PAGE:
Another talk-prep photo, because I wanted a shot to suggest the academic side of quantum physics. Of course, my actual textbooks are all in my office on campus, but then, they mostly have boring covers and titles, so they're not a great visual. So I stacked up some pop-physics books:
I meant to write out a couple of pages of equations, too, but I had to break off to cook dinner, and then I fell asleep at 9pm, so that never happened. Maybe today.
Anyway, I liked all these books, so, you know, check them out. Or read this post about good pop-quantum books, which has more detail.
I'd like to give a shout out for "Einstein and the Quantum: The Quest of the Valiant Swabian", by A. Douglas Stone, which I've been enjoying a lot over the last few days. I had hesitated because I had thought the title was unprepossessing, but eventually I had reason to read it. Doug Stone tells the story of Einstein's crucial role in QM very well, and also tells the physics involved very well. Notably, that leads to some very good discussions of the often crucial importance of thermodynamics. Almost all good reviews on Amazon: http://www.amazon.com/Einstein-Quantum-Quest-Valiant-Swabian/dp/0691168…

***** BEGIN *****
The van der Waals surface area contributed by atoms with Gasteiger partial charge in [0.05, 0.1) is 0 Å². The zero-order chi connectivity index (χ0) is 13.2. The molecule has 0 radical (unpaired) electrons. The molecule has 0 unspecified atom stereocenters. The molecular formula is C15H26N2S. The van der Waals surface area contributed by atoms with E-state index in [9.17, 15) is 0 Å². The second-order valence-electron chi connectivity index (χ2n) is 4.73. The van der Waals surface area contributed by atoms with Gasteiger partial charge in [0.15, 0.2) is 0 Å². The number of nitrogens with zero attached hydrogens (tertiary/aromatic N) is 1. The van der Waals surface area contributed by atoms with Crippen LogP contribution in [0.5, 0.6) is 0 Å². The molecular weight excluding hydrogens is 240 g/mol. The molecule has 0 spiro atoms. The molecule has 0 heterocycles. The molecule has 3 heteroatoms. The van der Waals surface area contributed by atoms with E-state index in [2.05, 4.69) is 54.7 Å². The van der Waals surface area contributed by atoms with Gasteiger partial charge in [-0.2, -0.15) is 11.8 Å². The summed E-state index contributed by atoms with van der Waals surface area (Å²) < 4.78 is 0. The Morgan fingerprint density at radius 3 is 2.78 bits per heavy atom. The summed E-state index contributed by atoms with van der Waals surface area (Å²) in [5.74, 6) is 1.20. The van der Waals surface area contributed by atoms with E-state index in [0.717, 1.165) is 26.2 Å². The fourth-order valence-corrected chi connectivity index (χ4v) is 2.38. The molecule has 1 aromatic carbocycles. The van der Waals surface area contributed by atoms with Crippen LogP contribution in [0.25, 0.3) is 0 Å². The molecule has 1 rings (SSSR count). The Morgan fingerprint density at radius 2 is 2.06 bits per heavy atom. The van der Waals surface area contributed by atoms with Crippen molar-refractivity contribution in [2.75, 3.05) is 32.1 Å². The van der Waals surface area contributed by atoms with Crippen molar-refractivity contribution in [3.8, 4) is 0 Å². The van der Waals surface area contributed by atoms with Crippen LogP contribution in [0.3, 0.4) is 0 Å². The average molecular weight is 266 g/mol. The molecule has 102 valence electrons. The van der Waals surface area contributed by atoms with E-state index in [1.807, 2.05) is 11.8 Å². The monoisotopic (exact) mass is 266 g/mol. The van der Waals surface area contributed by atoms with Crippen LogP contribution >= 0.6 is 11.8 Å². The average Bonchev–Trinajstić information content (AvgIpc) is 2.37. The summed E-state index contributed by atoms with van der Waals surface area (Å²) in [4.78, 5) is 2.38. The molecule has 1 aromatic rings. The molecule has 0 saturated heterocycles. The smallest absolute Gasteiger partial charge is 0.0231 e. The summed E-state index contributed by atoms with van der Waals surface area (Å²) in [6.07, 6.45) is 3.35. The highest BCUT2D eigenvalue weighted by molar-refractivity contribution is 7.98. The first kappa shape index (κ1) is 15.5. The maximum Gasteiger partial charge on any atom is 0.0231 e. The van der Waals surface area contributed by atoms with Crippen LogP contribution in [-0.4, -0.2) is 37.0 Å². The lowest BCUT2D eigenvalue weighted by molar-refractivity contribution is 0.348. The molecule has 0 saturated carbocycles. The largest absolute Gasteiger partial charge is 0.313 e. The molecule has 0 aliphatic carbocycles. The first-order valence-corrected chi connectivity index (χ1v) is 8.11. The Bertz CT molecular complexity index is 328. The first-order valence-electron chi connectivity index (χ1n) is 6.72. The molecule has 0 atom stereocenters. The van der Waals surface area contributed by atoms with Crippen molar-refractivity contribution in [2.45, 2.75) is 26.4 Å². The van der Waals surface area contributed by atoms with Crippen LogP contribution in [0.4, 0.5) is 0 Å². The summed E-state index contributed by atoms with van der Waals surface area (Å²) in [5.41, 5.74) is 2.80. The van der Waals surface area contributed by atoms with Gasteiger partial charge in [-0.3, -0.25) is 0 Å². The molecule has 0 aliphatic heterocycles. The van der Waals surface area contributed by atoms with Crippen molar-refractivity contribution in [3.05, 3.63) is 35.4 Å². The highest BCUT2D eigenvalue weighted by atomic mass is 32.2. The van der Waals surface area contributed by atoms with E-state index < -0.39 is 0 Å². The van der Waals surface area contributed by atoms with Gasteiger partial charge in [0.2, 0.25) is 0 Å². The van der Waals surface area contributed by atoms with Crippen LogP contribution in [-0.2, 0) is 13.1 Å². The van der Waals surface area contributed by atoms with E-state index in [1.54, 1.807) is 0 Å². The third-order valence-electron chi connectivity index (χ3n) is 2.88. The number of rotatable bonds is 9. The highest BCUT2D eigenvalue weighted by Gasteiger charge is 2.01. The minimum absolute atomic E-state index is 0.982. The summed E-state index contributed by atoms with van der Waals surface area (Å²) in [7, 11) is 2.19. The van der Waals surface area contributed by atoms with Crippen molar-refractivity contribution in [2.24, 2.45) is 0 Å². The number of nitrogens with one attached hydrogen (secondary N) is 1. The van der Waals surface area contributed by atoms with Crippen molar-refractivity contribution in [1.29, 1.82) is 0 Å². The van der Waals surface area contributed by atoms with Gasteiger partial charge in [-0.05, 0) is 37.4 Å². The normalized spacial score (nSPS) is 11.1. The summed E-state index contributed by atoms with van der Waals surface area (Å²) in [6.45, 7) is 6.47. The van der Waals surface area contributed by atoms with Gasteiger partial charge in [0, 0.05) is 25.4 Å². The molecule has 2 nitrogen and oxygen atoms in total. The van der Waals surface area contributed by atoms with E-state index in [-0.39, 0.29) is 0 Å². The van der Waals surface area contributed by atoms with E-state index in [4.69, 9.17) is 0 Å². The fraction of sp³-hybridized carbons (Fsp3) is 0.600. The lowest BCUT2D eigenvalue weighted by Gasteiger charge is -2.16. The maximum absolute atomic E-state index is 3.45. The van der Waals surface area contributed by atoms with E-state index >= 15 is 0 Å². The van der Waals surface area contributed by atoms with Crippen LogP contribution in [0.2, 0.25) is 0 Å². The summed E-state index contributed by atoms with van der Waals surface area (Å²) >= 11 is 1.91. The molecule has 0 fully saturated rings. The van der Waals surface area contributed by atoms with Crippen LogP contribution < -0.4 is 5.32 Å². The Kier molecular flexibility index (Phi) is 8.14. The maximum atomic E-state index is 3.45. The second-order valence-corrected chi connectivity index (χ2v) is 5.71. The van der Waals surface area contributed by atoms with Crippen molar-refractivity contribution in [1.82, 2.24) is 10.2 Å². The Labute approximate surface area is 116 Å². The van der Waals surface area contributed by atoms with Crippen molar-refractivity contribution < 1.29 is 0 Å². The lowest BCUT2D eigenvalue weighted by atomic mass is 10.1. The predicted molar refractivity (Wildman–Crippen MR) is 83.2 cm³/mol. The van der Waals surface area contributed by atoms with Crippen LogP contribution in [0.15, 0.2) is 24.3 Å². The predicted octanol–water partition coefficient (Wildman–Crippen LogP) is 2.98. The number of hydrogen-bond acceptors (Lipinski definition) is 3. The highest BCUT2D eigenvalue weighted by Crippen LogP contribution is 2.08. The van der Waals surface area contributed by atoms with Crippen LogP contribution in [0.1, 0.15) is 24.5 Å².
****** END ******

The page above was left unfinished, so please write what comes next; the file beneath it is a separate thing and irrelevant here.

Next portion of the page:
Is there an entanglement trend/fad/season going on lately? Because almost everywhere I go I keep bumping into EPR and entanglement allusions, in this case the PDC laser pattern on the "Dance of the Photons" book in your picture. There's also every chance that my recent self study of entanglement and bell tests has driven me mad, and I'm pretty sure that's not an uncommon effect of this material.